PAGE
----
Dog Soldiers

Review by Mike Finkelstein

For me, werewolves are an odd creature. They fit into the same genre as vampires, dark creature of the night that stalk victims, but werewolves have an extra layer added to them that, at least in my books, make them harder to relate to. A vampire, while being a monster, can still talk and seduce and be a real character. A werewolf, though, becomes a beast, more animal than man, and while that makes their human times more tragic it also makes them monsters that you can't relate to when they're actually monsters. They become a presence, a force. That's strong for when you want a group of people being mauled by monsters, but it does mean it's harder to get into the head of someone becoming a beast.

Dog Soldiers certainly buys in heavily on the idea of werewolves as monsters, for good and ill for the film. On the one hand it does allow us to see the beasts through the eyes of the humans they're attacking. At the same time, though, the film never positions the werewolves as anything other than wolves, so we can't really get into the head space of the villains. They remain beasts, from the start to the finish of the movie, and that drags down an otherwise solid horror cheapie. There are great performances that don't really get to shine as brightly because the film struggles to make us care about the human versus werewolves dynamic that should be the core of this movie.

The film focuses on Private Cooper (Kevin McKidd), a solider looking to get into an elite special forces unit. His trail for the group goes poorly, though, primarily because he won't shoot a dog, so the head of the group, Captain Richard Ryan (Liam Cunningham), rejects him and sends him back to his until. Days later, Cooper and his unit, led by Sergeant Harry G. Wells (Sean Pertwee) are sent on a routine training mission. Or so they think, but in reality there's something out in the woods, making the mission anything but routine.

When a couple of the men are attacked, seemingly by big wolves, the men make a break for it. They hitch a ride from a local biologist, Megan (Emma Cleasby), and head to a nearby vet's house so they can use their supplies to patch up the injured sergeant. But quickly they realize the vet and their family might just be the ones out in the woods, stalking them. Worse, they were sent there for a reason, as bait so Captain Ryan can try to capture one of the beasts and use them to make super soldiers. The army guys are going to have to fight through the night if any of them will have any hope of surviving 'til dawn when the wolves turns back into humans.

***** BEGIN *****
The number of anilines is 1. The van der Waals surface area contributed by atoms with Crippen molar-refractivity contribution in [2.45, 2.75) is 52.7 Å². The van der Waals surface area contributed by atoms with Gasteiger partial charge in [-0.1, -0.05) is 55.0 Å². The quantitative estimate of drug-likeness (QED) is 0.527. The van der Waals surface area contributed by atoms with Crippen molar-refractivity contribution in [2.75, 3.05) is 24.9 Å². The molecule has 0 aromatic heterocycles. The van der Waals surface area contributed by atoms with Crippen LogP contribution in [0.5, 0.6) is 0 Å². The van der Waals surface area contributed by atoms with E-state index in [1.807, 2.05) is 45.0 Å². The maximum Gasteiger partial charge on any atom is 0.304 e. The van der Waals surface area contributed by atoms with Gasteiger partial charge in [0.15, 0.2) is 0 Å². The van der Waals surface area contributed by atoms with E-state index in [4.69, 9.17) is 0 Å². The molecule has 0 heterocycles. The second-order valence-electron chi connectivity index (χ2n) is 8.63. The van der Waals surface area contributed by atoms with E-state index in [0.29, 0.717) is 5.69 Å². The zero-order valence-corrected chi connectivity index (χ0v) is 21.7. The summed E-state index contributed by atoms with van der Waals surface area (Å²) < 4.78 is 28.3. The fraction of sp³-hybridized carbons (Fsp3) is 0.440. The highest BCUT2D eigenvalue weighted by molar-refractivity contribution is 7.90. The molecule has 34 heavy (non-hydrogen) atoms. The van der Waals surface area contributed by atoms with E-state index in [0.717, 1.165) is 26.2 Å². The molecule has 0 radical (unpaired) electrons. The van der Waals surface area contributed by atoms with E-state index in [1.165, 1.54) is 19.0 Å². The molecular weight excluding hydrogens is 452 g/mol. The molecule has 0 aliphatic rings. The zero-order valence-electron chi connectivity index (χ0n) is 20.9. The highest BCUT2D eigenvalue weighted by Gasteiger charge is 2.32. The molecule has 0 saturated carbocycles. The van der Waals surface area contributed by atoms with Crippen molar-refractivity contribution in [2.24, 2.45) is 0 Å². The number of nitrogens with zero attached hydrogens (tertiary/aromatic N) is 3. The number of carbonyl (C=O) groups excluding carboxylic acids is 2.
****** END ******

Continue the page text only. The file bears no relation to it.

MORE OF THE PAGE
The premise of Dog Soldiers is an interesting one. It has that action figure smashed together sensibility of "who would win in a fight, trained soldiers or werewolves?" Honestly, you could expect to see something like this on Ultimate Warrior, with a few dudes saying, "well, the werewolves have raw power and they can tear and rend... but the soldiers have guns, and they are trained..." I like that idea of it, being able to pit two disparate groups together and make them fight it out. That is a fun idea.

Where Dog Soldiers falls apart is in its execution. It wants to be a big slug fest between soldiers and werewolves, but at a budget of only £2.3 Mil, it's hard to get good creature effects for the price. Instead, the film tries to do a lot with dark lighting, shaky cam, and shots of the soldiers shooting out into the night, but that isn't anywhere near as fun, or scary, as actually seeing werewolves come at soldiers in a knock down, drag out fight.

Additionally, the film gets deeply mired in its own ass. It has a plot that should be simple: soldiers are chased by werewolves, and then they fight. But instead it tries to build a back story for the family of wolves (despite us never meeting any of them). And then it adds a twist, and another twist, and another twist, and the story starts to conflict with itself and you realize it would ave just been better if the movie hadn't tried at all. It had reached horror perfection with "soldiers fight werewolves." What more do you need?

Why the film works at all is all due to the game cast. Kevin McKidd is a great actor, having starred in other genre work (including the canceled too soon Journeyman) and he does a fine turn here as our lead protagonist, strong with the men but still able to bring a certain emotive quality. Sean Pertwee is fantastic as the injured sergeant. He gets to play a wide range of emotions and you really care about him a lot as he goes through his journey. And Liam Cunningham gets to relish playing the heel, the closest we get to a real villain in the piece despite there being actual werewolves.

All the same, I wish the film could pull it all together a little better. The lead characters are fantastic, but the rest of the squad are generic, one-name and one-note fodder. The only female lead is saddled with a confusing story, and whatever chemistry she has with McKidd is wasted in a film that can't pursue it. And the action is just terrible. You want to enjoy the film because the actors are putting it really solid work, but the film just can't let you really enjoy the werewolves (when it can even show any portion of them at all).

Dog Soldiers is a great idea betrayed by a bad budget. With more money I think the werewolf effects could have been better and the action could have been staged to really show off the monsters. But the movie couldn't do that and we got a choppy mess of staging and production. I still liked it fine enough to sit through it, all thanks to the leads, but I lament the film we could have gotten if things had worked out different.